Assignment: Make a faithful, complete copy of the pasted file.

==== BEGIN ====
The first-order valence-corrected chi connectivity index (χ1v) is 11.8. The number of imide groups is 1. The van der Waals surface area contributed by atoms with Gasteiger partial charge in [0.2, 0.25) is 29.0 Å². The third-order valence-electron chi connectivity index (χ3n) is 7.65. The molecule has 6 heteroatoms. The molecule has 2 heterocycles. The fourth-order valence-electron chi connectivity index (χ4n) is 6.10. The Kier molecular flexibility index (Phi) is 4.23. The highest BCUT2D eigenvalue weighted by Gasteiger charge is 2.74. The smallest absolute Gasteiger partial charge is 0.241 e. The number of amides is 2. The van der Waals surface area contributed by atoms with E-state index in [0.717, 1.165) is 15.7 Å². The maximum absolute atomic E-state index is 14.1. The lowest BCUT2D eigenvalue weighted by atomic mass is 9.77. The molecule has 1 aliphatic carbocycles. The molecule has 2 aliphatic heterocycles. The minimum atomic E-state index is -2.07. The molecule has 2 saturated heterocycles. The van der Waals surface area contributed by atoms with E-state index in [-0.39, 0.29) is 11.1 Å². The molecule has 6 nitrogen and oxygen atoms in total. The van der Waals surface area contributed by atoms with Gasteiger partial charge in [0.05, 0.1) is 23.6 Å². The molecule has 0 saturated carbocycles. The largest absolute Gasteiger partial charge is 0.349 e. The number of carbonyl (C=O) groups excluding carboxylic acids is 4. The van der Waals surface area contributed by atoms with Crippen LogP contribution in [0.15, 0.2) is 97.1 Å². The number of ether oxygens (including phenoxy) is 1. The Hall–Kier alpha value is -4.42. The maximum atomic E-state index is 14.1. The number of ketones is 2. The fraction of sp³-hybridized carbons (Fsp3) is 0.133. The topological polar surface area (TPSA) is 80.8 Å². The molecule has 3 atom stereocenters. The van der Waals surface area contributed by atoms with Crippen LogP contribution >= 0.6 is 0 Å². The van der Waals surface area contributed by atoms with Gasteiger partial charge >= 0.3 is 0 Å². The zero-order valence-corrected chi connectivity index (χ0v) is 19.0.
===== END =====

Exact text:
The first-order valence-corrected chi connectivity index (χ1v) is 11.8. The number of imide groups is 1. The van der Waals surface area contributed by atoms with Gasteiger partial charge in [0.2, 0.25) is 29.0 Å². The third-order valence-electron chi connectivity index (χ3n) is 7.65. The molecule has 6 heteroatoms. The molecule has 2 heterocycles. The fourth-order valence-electron chi connectivity index (χ4n) is 6.10. The Kier molecular flexibility index (Phi) is 4.23. The highest BCUT2D eigenvalue weighted by Gasteiger charge is 2.74. The smallest absolute Gasteiger partial charge is 0.241 e. The number of amides is 2. The van der Waals surface area contributed by atoms with E-state index in [0.717, 1.165) is 15.7 Å². The maximum absolute atomic E-state index is 14.1. The lowest BCUT2D eigenvalue weighted by atomic mass is 9.77. The molecule has 1 aliphatic carbocycles. The molecule has 2 aliphatic heterocycles. The minimum atomic E-state index is -2.07. The molecule has 2 saturated heterocycles. The van der Waals surface area contributed by atoms with E-state index in [-0.39, 0.29) is 11.1 Å². The molecule has 6 nitrogen and oxygen atoms in total. The van der Waals surface area contributed by atoms with Gasteiger partial charge in [0.05, 0.1) is 23.6 Å². The molecule has 0 saturated carbocycles. The largest absolute Gasteiger partial charge is 0.349 e. The number of carbonyl (C=O) groups excluding carboxylic acids is 4. The van der Waals surface area contributed by atoms with Crippen LogP contribution in [0.15, 0.2) is 97.1 Å². The number of ether oxygens (including phenoxy) is 1. The Hall–Kier alpha value is -4.42. The maximum atomic E-state index is 14.1. The number of ketones is 2. The fraction of sp³-hybridized carbons (Fsp3) is 0.133. The topological polar surface area (TPSA) is 80.8 Å². The molecule has 3 atom stereocenters. The van der Waals surface area contributed by atoms with Crippen LogP contribution >= 0.6 is 0 Å². The van der Waals surface area contributed by atoms with Gasteiger partial charge >= 0.3 is 0 Å². The zero-order valence-corrected chi connectivity index (χ0v) is 19.0.